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Labour savages May for boasting of sending aid to Yemen while selling weapons to their Saudi killers

Shadow peace minister Fabian Hamilton says Britain's £4.6 billion worth of arms export licences are a ‘moral stain on our country’

LABOUR savaged Theresa May today over her “inherently contradictory” actions in having sold weapons used in the Saudi-led assault on Yemen while boasting of sending aid to Yemenis.

Shadow peace minister Fabian Hamilton told the Morning Star that the £4.6 billion worth of “absolutely sickening” arms export licences from Britain to Saudi Arabia are a “moral stain on our country.”

He slammed the government for allowing sales of arms to Saudi Arabia even when the United Nations described the situation in Yemen as the world’s biggest preventable humanitarian disaster.

The licences were only suspended when the Court of Appeal ruled last week that they were unlawful. The government has insisted that it will appeal the decision.

Mr Hamilton added: “Labour is calling for an independent inquiry into how these arms sales were approved and allowed to continue.

“The public deserve to know who made these decisions and which government ministers were involved in making them.”

He said that a Labour government would have a foreign policy based on peace and “not profit.” This would include the complete suspension of arms sales to Saudi Arabia pending a full, independent UN-led investigation into alleged violations of international humanitarian law.

His comments came after Labour leader Jeremy Corbyn confronted Prime Minister Theresa May on the government’s arms sales.

During Prime Minister’s Questions he urged the PM to abandon arms exports to Saudi Arabia permanently in a bid to bring about peace in Yemen and save thousands of lives.

He told MPs there is “overwhelming evidence” that war crimes are being committed in Yemen. He criticised Saudi Arabia for “flouting every human rights norm” at home and abroad while also “funding extremism around the world.”

Tens of thousands of people have been killed in Yemen’s civil war. It pitches Iran-backed Houthi rebels against a coalition led by Saudi Arabia in support of the government of Yemen.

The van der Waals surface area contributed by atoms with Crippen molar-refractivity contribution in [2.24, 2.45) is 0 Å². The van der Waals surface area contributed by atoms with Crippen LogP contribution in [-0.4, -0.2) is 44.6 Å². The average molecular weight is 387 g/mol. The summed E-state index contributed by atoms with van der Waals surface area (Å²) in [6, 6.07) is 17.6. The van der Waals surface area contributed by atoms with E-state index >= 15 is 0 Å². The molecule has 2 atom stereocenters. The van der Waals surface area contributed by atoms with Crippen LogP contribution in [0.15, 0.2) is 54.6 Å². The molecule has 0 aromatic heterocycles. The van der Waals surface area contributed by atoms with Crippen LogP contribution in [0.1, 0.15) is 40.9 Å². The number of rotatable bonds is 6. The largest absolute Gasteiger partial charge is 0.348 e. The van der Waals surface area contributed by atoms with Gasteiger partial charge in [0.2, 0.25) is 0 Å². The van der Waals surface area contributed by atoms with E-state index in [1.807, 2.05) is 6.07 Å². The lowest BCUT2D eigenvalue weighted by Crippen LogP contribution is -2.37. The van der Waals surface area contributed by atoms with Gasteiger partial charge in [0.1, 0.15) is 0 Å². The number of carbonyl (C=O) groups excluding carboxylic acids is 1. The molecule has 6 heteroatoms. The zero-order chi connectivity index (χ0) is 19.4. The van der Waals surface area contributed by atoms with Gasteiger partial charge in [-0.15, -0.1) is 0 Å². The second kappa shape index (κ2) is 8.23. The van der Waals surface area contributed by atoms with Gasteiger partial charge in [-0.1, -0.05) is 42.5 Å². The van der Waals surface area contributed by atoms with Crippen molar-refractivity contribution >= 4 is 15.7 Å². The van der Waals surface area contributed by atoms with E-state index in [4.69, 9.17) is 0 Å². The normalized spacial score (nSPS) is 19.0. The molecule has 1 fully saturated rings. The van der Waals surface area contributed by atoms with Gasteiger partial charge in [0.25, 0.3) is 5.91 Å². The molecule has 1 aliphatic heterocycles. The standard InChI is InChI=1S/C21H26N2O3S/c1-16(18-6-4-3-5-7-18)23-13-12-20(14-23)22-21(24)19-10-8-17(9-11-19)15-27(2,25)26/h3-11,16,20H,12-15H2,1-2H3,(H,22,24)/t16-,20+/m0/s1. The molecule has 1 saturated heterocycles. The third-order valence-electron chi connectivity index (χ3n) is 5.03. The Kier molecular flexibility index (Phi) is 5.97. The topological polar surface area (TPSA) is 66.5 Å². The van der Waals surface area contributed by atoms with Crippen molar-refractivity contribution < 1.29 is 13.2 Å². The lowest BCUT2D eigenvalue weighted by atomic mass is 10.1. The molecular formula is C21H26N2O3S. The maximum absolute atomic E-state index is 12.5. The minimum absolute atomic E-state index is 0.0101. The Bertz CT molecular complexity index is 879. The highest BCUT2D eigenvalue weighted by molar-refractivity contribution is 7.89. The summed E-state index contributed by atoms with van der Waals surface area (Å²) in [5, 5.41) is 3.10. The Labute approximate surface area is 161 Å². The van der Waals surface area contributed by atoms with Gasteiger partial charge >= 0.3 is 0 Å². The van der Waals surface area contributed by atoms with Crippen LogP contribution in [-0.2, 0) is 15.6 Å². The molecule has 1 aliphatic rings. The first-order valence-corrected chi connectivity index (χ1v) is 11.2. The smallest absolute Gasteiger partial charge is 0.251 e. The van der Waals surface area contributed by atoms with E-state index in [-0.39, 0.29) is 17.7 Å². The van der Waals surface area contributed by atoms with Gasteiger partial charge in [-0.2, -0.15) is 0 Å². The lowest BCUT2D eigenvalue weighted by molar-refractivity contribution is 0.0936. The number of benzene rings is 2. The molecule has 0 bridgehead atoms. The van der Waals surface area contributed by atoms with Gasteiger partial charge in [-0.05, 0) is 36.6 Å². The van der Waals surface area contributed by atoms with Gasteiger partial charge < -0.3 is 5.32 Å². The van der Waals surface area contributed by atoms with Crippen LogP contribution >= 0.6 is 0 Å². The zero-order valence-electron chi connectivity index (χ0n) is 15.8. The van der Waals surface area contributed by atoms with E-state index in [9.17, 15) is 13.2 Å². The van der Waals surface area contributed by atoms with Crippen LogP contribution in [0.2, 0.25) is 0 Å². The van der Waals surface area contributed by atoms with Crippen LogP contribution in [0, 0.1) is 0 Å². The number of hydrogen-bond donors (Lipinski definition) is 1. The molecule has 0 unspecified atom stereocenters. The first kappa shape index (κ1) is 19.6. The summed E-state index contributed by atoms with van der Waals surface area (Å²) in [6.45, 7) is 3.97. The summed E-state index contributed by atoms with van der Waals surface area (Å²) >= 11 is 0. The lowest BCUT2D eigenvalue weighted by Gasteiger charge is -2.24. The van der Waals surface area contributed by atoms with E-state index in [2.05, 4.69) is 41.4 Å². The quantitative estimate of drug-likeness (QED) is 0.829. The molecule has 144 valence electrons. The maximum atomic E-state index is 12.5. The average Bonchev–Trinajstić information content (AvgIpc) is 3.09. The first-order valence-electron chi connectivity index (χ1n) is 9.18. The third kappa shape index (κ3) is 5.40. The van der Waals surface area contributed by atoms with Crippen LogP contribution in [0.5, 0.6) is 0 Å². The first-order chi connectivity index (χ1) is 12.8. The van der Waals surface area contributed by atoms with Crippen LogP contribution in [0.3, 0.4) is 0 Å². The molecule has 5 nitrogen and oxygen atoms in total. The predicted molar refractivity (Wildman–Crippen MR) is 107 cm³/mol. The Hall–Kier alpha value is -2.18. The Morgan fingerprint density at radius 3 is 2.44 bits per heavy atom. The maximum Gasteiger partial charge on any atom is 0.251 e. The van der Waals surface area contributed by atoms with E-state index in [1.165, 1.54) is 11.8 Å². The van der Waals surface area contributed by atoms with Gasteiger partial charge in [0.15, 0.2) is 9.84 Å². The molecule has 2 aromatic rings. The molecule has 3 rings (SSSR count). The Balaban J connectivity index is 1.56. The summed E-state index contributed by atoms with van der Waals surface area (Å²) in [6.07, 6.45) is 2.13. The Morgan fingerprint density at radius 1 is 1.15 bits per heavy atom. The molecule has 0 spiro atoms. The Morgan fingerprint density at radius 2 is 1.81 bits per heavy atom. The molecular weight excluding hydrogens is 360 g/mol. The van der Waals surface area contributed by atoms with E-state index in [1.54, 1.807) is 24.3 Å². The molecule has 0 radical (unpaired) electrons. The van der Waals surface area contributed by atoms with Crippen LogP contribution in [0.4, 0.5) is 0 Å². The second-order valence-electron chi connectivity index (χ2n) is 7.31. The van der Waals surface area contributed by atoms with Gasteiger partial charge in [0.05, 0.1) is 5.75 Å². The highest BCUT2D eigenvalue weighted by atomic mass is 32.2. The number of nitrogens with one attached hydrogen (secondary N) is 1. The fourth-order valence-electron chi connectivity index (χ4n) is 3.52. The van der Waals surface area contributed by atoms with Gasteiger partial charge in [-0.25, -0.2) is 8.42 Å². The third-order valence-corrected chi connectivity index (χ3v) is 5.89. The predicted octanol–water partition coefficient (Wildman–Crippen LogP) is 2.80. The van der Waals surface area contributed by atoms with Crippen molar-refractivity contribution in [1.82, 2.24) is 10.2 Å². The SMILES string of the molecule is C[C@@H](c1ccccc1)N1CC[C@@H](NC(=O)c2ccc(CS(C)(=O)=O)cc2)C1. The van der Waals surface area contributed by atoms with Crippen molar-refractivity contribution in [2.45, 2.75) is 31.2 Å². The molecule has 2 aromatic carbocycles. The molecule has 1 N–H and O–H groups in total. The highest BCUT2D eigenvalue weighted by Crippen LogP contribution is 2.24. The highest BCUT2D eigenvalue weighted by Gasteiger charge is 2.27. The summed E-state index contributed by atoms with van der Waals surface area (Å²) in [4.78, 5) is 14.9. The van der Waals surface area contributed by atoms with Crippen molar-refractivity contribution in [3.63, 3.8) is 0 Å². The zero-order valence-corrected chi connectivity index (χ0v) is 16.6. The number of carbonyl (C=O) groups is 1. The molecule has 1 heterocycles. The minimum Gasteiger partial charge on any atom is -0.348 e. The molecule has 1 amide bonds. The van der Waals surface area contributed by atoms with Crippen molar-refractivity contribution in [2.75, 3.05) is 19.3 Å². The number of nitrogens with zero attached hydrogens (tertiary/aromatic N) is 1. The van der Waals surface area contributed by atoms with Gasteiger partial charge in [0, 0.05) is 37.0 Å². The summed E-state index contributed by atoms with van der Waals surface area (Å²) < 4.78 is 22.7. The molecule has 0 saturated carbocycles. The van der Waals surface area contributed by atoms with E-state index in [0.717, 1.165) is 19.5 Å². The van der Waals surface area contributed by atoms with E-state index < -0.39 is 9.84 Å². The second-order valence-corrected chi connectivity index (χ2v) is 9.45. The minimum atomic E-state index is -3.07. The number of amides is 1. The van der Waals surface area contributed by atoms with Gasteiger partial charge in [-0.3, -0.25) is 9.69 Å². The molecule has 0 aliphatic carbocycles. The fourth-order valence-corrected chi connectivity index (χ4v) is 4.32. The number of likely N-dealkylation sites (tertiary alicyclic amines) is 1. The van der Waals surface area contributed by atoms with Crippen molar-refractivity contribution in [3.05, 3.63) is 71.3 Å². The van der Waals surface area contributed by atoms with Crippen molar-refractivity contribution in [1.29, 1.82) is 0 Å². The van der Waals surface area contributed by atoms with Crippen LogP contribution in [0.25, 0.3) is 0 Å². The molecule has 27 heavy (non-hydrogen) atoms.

Mr Corbyn said: “The UN itself has warned that by the end of 2019, if the war continues, 230,000 people will have lost their lives, of whom 140,000 are children under the age of five.”

Ms May responded by saying that Britain has sent £770 million in aid to Yemen since the start of the conflict in 2015. This was as her government continued to grant arms export licences to Saudi Arabia.

She insisted that a politicial solution must be reached so that “humanitarian supply lines can be opened up.” She suggested that government aid is not reaching people in Yemen.

Mr Corbyn challenged the PM to follow the lead of Germany, Denmark and the US in banning the sale of arms to Saudi Arabia.

He also pressed Ms May over the murder of Saudi journalist Jamal Khashoggi as an independent UN human rights expert last week recommended an investigation into the involvement of Saudi Arabia’s Crown Prince Mohammed bin Salman.

She replied that she wants to see “accountability” for the “horrific murder.”

Former Tory international development secretary Andrew Mitchell later called for Britain to adopt a “position of far greater neutrality supporting a comprehensive ceasefire” between the Saudis and Houthis.

Labour MP Lloyd Russell-Moyle — member of the committee on arms export controls — told the Star that Britain should “take a more neutral line.”

He also said: “The situation in Yemen is extremely complex … It does not help for Western countries to intervene and moralise on one side or another.

“People in Yemen believe this is a British war with British people training pilots, British bombs, and British personnel working in the control centres where routes are planned.”

In the US President Donald Trump has been forced to use emergency powers to continue selling arms to Saudi Arabia which the Senate is refusing to endorse.


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